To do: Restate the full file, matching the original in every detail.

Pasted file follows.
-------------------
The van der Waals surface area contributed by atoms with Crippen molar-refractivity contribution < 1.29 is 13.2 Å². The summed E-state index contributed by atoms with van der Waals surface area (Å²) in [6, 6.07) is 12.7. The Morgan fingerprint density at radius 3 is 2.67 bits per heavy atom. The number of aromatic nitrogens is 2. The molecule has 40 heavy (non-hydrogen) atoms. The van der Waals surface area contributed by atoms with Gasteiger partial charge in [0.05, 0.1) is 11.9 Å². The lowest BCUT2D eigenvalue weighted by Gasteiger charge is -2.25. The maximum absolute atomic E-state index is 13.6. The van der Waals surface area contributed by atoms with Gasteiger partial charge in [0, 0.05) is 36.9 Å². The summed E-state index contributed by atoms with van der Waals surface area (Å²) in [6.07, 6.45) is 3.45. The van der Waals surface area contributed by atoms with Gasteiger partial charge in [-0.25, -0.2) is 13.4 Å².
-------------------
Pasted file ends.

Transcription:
The van der Waals surface area contributed by atoms with Crippen molar-refractivity contribution < 1.29 is 13.2 Å². The summed E-state index contributed by atoms with van der Waals surface area (Å²) in [6, 6.07) is 12.7. The Morgan fingerprint density at radius 3 is 2.67 bits per heavy atom. The number of aromatic nitrogens is 2. The molecule has 40 heavy (non-hydrogen) atoms. The van der Waals surface area contributed by atoms with Gasteiger partial charge in [0.05, 0.1) is 11.9 Å². The lowest BCUT2D eigenvalue weighted by Gasteiger charge is -2.25. The maximum absolute atomic E-state index is 13.6. The van der Waals surface area contributed by atoms with Gasteiger partial charge in [0, 0.05) is 36.9 Å². The summed E-state index contributed by atoms with van der Waals surface area (Å²) in [6.07, 6.45) is 3.45. The van der Waals surface area contributed by atoms with Gasteiger partial charge in [-0.25, -0.2) is 13.4 Å².